This past Monday, my favorite PBS series, American Experience, presented one of the most riveting documentaries in the program's history.
Nebraska's PBS stations (they're called NET) have since been rerunning this week's American Experience, and as a matter of fact, the program's back on the air right now this afternoon...just as I'm typing out this post.
This week's AE focused on an event that took place fifty years ago this very month...an event that helped shape the America we've got now.
On 5-4-1961, twelve people set out on regularly-scheduled buses from Washington, DC, with the goal of making it to New Orleans, LA, two weeks later.
All they wanted to do was test- and put an end to- America's Jim Crow laws, especially as they pertained to interstate travel.
The Freedom Rides of 1961 were designed as a way to, among other things, get this country's brand-new chief executive (and his people) to start thinking about- and acting on- putting domestic issues (especially the BIG one, civil rights) on the front burner.
That's right: John F. Kennedy's inaugural speech was more than "the torch has been passed" and "Ask not what your country can do you for you...ask what you can do for your country." During that address, JFK talked about spreading freedom all over the world.
He just didn't talk about spreading that freedom all over these fifty states.
Two buses- a Greyhound and a Trailways- pulled out of the nation's capital that first Thursday in the fifth month of 1961.
The Greyhound bus didn't make it, because a mob at Forsyth & Son Grocery, just outside Anniston, AL, firebombed it.
But the six people who'd traveled on that Greyhound bus made it alive.
The Anniston incident didn't stop the Freedom Riders. Neither did mob violence in Birmingham and Montgomery, the Camellia State's two biggest cities...and neither did then Mississippi Gov. Ross Barnett's decision to throw one rider after another- 340 in all- in jail (Parchman Farm, one of the worst jails in the world).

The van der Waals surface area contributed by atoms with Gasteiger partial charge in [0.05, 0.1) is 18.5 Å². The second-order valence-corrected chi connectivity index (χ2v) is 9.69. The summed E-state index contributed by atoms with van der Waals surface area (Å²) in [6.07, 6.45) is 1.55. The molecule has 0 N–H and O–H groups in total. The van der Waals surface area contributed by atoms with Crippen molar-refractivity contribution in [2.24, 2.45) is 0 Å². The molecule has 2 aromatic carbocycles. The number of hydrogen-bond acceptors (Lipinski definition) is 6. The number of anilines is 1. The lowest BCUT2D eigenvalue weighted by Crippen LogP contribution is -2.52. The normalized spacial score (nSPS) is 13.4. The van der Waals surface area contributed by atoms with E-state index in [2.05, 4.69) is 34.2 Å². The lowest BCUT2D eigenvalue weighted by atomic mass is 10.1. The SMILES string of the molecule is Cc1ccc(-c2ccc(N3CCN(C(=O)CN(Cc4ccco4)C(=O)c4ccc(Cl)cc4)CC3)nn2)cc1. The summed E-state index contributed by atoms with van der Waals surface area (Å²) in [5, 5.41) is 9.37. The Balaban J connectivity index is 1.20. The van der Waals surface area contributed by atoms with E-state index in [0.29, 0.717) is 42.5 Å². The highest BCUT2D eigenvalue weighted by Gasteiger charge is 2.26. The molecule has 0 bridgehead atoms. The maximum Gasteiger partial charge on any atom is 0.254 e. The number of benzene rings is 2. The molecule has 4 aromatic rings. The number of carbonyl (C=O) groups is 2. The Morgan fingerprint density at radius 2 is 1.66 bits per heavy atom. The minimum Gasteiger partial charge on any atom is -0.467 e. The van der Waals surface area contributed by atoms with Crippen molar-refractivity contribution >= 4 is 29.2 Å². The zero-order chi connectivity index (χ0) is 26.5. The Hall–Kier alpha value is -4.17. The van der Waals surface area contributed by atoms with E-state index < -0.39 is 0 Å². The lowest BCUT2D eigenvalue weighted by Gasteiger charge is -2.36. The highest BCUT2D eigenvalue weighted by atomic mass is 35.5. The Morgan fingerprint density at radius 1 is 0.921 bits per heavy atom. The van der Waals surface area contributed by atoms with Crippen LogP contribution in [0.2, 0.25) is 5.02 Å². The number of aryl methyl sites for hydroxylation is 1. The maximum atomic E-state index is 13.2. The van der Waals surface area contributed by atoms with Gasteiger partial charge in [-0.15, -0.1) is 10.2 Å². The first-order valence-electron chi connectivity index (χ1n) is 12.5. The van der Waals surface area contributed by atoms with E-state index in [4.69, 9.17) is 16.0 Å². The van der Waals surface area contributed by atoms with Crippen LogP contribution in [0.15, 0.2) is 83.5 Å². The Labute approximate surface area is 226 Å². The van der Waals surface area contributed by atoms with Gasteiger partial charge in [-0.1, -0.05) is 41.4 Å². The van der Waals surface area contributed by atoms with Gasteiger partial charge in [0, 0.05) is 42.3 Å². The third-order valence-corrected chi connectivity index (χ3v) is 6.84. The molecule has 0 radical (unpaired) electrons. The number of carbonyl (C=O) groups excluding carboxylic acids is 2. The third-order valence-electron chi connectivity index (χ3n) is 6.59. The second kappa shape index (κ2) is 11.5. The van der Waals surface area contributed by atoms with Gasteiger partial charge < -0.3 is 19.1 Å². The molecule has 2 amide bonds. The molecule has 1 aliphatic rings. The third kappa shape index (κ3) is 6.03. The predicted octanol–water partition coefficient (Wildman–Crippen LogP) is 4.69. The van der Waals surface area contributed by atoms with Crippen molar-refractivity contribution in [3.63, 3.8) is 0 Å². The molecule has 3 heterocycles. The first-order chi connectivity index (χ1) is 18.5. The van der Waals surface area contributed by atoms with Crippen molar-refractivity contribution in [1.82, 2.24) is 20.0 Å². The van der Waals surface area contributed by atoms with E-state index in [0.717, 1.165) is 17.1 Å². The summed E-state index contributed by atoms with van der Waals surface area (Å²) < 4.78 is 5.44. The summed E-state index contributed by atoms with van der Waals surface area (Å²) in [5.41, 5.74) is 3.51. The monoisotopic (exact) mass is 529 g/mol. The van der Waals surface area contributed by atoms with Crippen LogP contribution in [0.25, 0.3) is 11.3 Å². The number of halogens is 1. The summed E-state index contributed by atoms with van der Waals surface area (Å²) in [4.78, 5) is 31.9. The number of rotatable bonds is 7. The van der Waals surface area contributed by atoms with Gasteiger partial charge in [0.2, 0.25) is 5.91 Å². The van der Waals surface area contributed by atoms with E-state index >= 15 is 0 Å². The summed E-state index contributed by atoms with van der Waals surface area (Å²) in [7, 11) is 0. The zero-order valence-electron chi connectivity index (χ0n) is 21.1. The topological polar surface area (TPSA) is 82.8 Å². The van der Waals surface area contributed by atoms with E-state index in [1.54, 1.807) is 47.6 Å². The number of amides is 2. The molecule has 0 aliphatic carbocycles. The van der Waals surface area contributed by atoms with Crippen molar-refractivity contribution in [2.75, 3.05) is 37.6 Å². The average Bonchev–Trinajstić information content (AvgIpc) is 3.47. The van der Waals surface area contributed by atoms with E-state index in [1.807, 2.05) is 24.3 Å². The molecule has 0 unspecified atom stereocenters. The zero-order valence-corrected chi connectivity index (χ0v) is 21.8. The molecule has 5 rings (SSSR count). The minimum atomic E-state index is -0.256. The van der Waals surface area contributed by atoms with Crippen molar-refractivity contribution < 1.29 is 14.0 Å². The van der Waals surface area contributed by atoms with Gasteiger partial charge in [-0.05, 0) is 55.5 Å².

And not even Bobby Kennedy's plea to get the Freedom Riders to get off the road and let the government do its job could stop the trips.
RFK's plea came not long after Montgomery was put under martial law...in the wake of vandalism directed at that city's First Baptist Church. (First Baptist was the one where Ralph Abernathy- the man who became the head of the Southern Christian Leadership Conference after Martin Luther King Jr. was assassinated almost seven years later- preached.)
Martial law came to Alabama's capital city all of eighteen days into the Freedom Rides.
At last, thanks mainly to MLK's and RFK's frequent telephone conversations, did the US government finally decide to give the riders protection.
And you can bet the whole planet was watching.
They were watching a country whose very name is supposed to mean "freedom" continue a situation that couldn't possibly mean "freedom."
Like it or not, the mob violence- and Barnett's and John Patterson's (Alabama's then governor; in fact, George Wallace's predecessor) endorsing of said violence, to say nothing of Birmingham Police Chief Bull Connor's hand in creating and endorsing that violence- gave the United States a real egg stain.
And that violence couldn't prevent the September 1961 ruling that, at long last, outlawed segregation in interstate travel...from the bus stations to the buses themselves.
The documentary, "Freedom Riders," showed interviews of people on both sides of the Jim Crow-in-travel issue...from original Freedom Rider John Lewis (now, of course, a US representative from Georgia) to Patterson himself.
To this day, I'm not really sure if Patterson ever showed any, any, ANY remorse for his hand in helping to make the Freedom Rides some kind of difficult.
One thing I'm really sure about is this: People such as Lewis, Jim Zwerg, Diane Nash, Hank Thomas, Genevieve Houghton, Benjamin Cox, Jim Peck, Bernard Lafayette, and hundreds of others, did something completely and totally courageous...and America is much the better for it.